Toll-like-receptor 2 (TLR2) is an activating innate immune receptor expressed by both the respiratory epithelium and lung immune cells22,23,24, and is required for effective host defence against infection25. We and others have recently shown that the TLR2 ligand, Pam2Cys, is a highly effective mucosal adjuvant for peptide or protein-based vaccines26,27,28,29,30. Pulmonary immunization with mycobacterial peptides or proteins conjugated to Pam2Cys stimulated protective immunity in the lung against Mycobacterium tuberculosis infection26,27,28. Thus, we examined the pattern of lung and systemic immune responses induced by a novel subunit vaccine, consisting of recombinant trimeric SARS-CoV-2 Spike protein admixed with the TLR2-stimulating adjuvant Pam2Cys (Pam2Cys Spike), delivered via the mucosal or systemic route. To establish the contribution of TLR2-expression by respiratory epithelia and lung immune cells to the mechanism of the mucosal vaccine response, we developed chimeric mice expressing TLR2 on haemopoietic cells or the epithelium and examined early innate responses and adaptive immunity after mucosal vaccination. Finally, the protective efficacy of the vaccine following mucosal and parenteral delivery was assessed in the K18-hACE2 murine model of SARS-CoV-2 infection31.
Pam2Cys Spike vaccination induces potent lung antibody and CD4+ T-cell responses
To compare immune induction by parenteral versus mucosal Pam2Cys Spike vaccination, C57BL/6 mice received three homologous immunizations two weeks apart, either by subcutaneous (s.c) injection or intranasal (i.n) instillation. Immunogenicity was first assessed at one-week post-final vaccination by comparison to unvaccinated mice (Fig. 1a). Vaccination by either route induced potent titres of anti-Spike IgG, including IgG1 and IgG2c isotypes in serum (up to 1010) and broncho-alveolar lavage fluid (BALF) (up to 107). Compared to mice immunized parenterally, the titres of total IgG in BALF, driven largely by IgG1, were significantly increased in mucosally immunized mice (Fig. 1b). Strikingly, anti-Spike IgA was only detected in the serum or BALF of i.n immunized mice, where it was present at very high titres (up to 105). No significant anti-Spike IgE was detected in serum or BALF (Fig. S1a).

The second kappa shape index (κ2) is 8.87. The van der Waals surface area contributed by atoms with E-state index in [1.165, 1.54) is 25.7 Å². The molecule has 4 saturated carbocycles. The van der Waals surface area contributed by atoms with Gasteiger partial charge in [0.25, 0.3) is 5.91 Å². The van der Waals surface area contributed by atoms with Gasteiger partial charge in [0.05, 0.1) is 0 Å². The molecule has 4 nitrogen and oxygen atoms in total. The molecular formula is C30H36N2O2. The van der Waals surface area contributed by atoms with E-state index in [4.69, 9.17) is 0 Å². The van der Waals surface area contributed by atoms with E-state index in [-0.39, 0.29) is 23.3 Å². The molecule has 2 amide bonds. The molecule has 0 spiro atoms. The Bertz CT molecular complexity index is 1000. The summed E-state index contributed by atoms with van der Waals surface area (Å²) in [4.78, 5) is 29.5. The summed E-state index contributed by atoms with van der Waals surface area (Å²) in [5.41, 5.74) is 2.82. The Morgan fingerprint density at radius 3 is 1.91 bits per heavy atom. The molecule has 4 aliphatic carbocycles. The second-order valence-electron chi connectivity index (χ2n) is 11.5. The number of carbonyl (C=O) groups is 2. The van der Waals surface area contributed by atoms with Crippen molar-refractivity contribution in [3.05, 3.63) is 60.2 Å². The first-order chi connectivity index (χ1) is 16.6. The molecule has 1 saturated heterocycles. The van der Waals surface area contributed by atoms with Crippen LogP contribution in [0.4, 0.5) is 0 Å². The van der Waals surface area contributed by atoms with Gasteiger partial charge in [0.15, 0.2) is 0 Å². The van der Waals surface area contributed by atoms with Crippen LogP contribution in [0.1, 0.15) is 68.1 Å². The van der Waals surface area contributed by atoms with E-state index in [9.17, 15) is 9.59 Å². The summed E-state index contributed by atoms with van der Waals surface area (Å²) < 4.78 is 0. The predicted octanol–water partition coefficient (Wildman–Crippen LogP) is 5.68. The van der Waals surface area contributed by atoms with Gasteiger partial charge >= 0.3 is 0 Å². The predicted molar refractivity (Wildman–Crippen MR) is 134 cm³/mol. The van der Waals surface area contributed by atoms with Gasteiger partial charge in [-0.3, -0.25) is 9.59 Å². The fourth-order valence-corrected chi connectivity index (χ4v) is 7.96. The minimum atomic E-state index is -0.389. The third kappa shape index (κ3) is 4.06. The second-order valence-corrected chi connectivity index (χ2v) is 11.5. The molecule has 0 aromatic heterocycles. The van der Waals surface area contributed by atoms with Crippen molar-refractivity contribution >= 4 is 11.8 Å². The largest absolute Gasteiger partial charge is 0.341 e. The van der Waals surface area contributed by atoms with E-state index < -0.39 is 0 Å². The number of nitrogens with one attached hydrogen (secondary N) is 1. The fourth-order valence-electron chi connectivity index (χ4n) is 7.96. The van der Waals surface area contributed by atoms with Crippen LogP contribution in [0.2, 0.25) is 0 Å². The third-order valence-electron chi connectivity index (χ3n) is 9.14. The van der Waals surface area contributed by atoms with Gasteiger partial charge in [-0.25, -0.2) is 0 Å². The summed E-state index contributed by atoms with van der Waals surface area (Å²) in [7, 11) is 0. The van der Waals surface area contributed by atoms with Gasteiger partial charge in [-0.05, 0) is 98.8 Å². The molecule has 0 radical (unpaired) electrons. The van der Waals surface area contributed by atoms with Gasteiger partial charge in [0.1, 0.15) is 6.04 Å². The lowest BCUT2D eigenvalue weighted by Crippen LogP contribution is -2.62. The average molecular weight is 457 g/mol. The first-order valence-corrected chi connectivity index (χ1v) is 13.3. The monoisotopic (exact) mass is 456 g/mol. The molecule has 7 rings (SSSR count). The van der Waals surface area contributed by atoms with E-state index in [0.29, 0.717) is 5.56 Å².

The neutralizing potential of these antibodies was assessed in a pseudovirus assay, using infection of HEK293-ACE2 cells with a SARS-CoV-2 Spike-expressing lentivirus (Fig. 1c), as well as against virulent SARS-CoV-2 (ancestral) infection of VeroE6 cells (Fig. 1d). nAb titre was defined as the dilution required to inhibit 50% of infection in either system (EC50). Both s.c or i.n vaccination induced potent nAb titres in serum, however mucosally immunized mice had significantly greater nAb levels, and only the mucosal immunization route resulted in significantly elevated nAb in the airways.
To determine if these antibody responses were sustained, and to assess the requirement for adjuvant in enhancing antibody titre and neutralization, mice were similarly vaccinated (as in Fig. 1a) with Pam2Cys alone, Spike alone, or Pam2Cys Spike either s.c or i.n. Local and systemic immune responses were assessed at 8-weeks post final vaccination (rather than 1 week as previously). Substantial anti-Spike IgG, IgG1 and IgG2c titres (up to 109) were still detected in serum from Pam2Cys Spike vaccination by either route, with a clear requirement for adjuvant to maximise antibody generation (Fig. 2a). IgA was significantly upregulated only in mucosally immunized mice, both in serum and BALF, which was dependent on adjuvant co-administration with antigen (Fig. 2b). High titres of nAb were maintained against SARS-CoV-2 (ancestral), with enhanced responses in mucosally immunized mice, particularly at the airways (Fig. 2c). Additionally, nAb in serum and BALF were assessed against Delta and Omicron (BA.5) SARS-CoV-2 variants, utilizing infection in HEK-ACE2-TMPRSS2 cells (Fig. S1b, c). While significant nAb were maintained against Delta in the serum, notably in mucosally immunized mice, this was lost against the substantially immune evasive Omicron BA.5.
The generation of local and systemic Spike-specific T-cell responses was assessed by ex vivo recall stimulation of lung and spleen leukocytes with Spike protein in the presence of Brefeldin A, intra-cytoplasmic cytokine staining and quantitation by flow cytometry (gating strategy in Fig. S2). At one-week post final vaccination, mucosally immunized mice had a substantial population of Spike-specific CD4+ T-cells locally in the lungs, predominantly secreting IL-17 (Fig. 3a), and a more diverse response systemically in the spleen, with IL-2, IL-17 and TNF-secreting populations significantly increased (Fig. 3b). No significantly increased populations of Spike-specific CD8+ T-cells secreting IFNγ, IL-2 or TNF were detected in response to recall with whole Spike protein (Fig. 3c, d). There was minimal inflammatory cytokine release into the airways of vaccinated mice at this time point post vaccination, with a small, but non-significant, level of IL-17A in the BALF of mucosally immunized mice (Fig. S3).